John Settle.jpg

John came to Shreveport in January of 1977 when he was transferred to Barksdale AFB.

He’s been active in Shreveport politics since deciding to make Shreveport his home.

John practiced law for 40 years and he now monitors local politics. He regularly attends Shreveport City Council and Caddo Parish Commission meetings.

John is published weekly in The Inquisitor, bi-monthly in The Forum News, and frequently in the Shreveport Times.

He enjoys addressing civic groups on local government issues and elections.

 

SHOULD THE CADDO COURTHOUSE BE FENCED IN??

If you ask this question to Caddo Sheriff Steve Prator , he says a fence is long overdue, like in six years overdue. Downtown Development Authority Executive Director Liz Swaine says a fence around the 500 block of Texas Street would make the courthouse look like a jail. Caddo Commissioner Lyndon Johnson, who introduced a resolution to spend $200,000 for a fence at a recent Commission meeting, cites security concerns; his resolution was  referred to the Long Range Planning Commission.


In 2011 Prator suggested a barrier of some sort along with an ordinance designating the courthouse block to be a park to prevent weapons, alcohol, and pubic urination/defecation. If the 500 block was a park, then hours and activities could be regulated like other parks. No action was taken on his letter to Woody Wilson.

In 2015 Prator again addressed the courthouse security issue in letters to then Commission President Lyndon Johnson. Prator’s concern at that time was use of the Courthouse steps and grounds for political announcements, rallies, and demonstrations. Prator’s recommendations again fell on deaf ears.

Prator again addressed this issue in 2016 to then Commission President Matthew Linn. While repeating his prior concerns, he pointed out the vandalism of the Confederate Memorial monument as an example of the need for more succinct ordinances regulating conduct on courthouse grounds. Again, no action was taken by The Commissioner. 

Liz Swaine, the Executive Director of the Downtown Development Authority (DDA), is opposed to fencing in the courthouse. She points out that the homeless are sleeping on the benches, not the courthouse lawn and thus a fence would not prohibit or deter this activity. Swaine believes that a fence would only push the problem of vagrancy to other areas downtown.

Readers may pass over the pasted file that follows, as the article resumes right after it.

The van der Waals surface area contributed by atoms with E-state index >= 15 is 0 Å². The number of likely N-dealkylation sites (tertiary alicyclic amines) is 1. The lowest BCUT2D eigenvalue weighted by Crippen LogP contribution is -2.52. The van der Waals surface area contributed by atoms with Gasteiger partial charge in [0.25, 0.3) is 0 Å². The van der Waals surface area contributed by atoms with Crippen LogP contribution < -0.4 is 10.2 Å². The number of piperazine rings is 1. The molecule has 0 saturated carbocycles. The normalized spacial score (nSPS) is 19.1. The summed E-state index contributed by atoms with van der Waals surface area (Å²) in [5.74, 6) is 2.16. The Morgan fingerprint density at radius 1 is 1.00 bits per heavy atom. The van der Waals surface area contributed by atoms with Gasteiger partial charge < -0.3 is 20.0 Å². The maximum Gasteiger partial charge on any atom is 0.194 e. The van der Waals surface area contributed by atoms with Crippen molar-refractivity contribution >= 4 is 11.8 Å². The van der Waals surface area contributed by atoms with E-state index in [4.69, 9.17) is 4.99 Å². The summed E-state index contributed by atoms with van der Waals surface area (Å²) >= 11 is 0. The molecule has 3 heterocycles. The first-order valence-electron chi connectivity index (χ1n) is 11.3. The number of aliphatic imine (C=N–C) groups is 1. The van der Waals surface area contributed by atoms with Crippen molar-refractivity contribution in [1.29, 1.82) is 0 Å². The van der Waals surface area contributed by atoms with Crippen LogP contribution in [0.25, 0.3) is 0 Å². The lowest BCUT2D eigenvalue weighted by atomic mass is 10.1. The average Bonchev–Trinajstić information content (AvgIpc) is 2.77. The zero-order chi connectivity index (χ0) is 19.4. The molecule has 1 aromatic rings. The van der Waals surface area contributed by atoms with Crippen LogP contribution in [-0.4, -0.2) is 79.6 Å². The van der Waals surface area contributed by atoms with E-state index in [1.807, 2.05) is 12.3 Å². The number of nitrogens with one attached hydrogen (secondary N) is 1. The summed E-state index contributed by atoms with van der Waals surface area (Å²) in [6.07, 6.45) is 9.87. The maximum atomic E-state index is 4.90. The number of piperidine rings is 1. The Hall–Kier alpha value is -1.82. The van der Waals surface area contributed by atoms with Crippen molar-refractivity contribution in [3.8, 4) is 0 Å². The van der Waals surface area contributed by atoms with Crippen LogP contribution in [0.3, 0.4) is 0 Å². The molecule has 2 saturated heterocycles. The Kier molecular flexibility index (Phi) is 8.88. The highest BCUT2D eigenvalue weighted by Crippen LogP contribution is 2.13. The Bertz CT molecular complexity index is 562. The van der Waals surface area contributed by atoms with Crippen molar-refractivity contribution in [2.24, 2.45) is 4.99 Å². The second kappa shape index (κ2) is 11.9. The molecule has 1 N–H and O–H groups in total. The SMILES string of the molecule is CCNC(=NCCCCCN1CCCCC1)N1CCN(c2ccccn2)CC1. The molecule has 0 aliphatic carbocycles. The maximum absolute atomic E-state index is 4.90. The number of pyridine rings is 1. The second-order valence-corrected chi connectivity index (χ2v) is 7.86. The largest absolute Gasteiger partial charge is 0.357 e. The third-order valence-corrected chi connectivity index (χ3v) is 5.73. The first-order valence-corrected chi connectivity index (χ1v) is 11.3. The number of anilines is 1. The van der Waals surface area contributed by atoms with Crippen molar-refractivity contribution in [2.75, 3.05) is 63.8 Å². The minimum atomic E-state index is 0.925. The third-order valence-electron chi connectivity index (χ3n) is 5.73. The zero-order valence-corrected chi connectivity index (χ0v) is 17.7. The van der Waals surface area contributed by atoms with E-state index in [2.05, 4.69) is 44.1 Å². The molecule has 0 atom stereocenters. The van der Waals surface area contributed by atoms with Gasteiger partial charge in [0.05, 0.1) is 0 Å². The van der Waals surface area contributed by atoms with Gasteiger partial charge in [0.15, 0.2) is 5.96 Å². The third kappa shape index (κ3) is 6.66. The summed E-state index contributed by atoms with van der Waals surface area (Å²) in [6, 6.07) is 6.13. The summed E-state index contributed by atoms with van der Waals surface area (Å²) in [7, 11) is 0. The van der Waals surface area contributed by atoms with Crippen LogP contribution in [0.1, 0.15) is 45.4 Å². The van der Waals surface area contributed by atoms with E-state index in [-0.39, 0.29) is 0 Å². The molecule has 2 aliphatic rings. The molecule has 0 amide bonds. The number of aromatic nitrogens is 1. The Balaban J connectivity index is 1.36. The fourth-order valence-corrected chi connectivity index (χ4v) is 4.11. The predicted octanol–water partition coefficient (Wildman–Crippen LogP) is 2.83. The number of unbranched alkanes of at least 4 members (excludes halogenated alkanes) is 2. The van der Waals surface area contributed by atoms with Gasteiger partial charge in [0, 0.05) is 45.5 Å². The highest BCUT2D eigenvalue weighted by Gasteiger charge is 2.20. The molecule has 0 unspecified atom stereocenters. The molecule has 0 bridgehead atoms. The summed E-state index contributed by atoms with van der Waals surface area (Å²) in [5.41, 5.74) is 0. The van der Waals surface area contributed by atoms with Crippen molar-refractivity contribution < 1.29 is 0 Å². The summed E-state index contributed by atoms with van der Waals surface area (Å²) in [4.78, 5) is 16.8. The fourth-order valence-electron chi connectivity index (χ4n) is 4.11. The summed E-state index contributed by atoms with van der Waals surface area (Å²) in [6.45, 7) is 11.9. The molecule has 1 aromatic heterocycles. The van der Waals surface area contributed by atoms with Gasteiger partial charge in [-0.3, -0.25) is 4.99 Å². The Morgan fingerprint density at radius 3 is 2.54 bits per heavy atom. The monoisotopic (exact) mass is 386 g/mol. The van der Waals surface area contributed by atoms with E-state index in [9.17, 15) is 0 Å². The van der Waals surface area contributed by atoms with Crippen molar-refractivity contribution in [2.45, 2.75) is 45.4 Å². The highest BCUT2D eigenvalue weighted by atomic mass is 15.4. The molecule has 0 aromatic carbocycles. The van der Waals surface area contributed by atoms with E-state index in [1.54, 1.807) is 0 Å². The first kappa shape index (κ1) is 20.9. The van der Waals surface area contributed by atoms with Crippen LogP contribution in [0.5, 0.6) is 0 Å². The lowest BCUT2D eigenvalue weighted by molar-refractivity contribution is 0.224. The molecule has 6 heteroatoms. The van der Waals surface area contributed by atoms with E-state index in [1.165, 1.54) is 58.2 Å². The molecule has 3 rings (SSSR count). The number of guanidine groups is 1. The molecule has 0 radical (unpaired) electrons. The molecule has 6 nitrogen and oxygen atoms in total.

Liz Swaine, the Executive Director of the Downtown Development Authority (DDA), is opposed to fencing in the courthouse. She points out that the homeless are sleeping on the benches, not the courthouse lawn and thus a fence would not prohibit or deter this activity. Swaine believes that a fence would only push the problem of vagrancy to other areas downtown.

Swaine acknowledges that many individuals, whether truly homeless or not, do congregate in the downtown area where it is more “comfortable” in the sense of places to congregate, to panhandle, and obtain free meals and other services.  In addition to the courthouse, many panhandlers and “street peopls” frequently visit the public library across from the courthouse, unoccupied storefronts along Texas Street and the open area across from the courthouse. 

One unanswered question is why street people are allowed to “store” their belongings in public areas, such a shopping carts filled with clothes and other items, backpacks and boxes. A bench in front of the courthouse on Texas Street near Marshall Street always has boxes of personal items and other “mess” under it. Neither Swaine nor Chief Caddo Deputy Gary Parker answered an email inquiring as to why these items were not removed since this a public area.

Many of the problems associated with street people are inadvertently caused by “do gooders” who regularly feed those on the streets, give them money, or otherwise enable their presence in these areas. Swaine strongly urges that these practices cease and that these individuals be directed to the HOPE Connection office that provides outreach services (food, clothing, housing assistance, etc.) as well as counseling.

No other courthouses in north Louisiana have fences. Shreveport is, however, the largest city north of Baton Rouge and its downtown is much more compact than other towns and cities in this area. Courthouses have always been considered to be the most public of public areas and American history reflects free speech and assembly on courthouse lawns as fundamental to democracy. What steps should be taken, if any, to restrict activities on the courthouse block by fencing it in is a good topic for public debate. 

CLAIMS OF "POLITICS" OVER INTERNAL PLANNING OFFICE STUDY-AN OVER REACTION

THE BROUHAHA AT SHREVEPORT CADDO MPC CONTINUES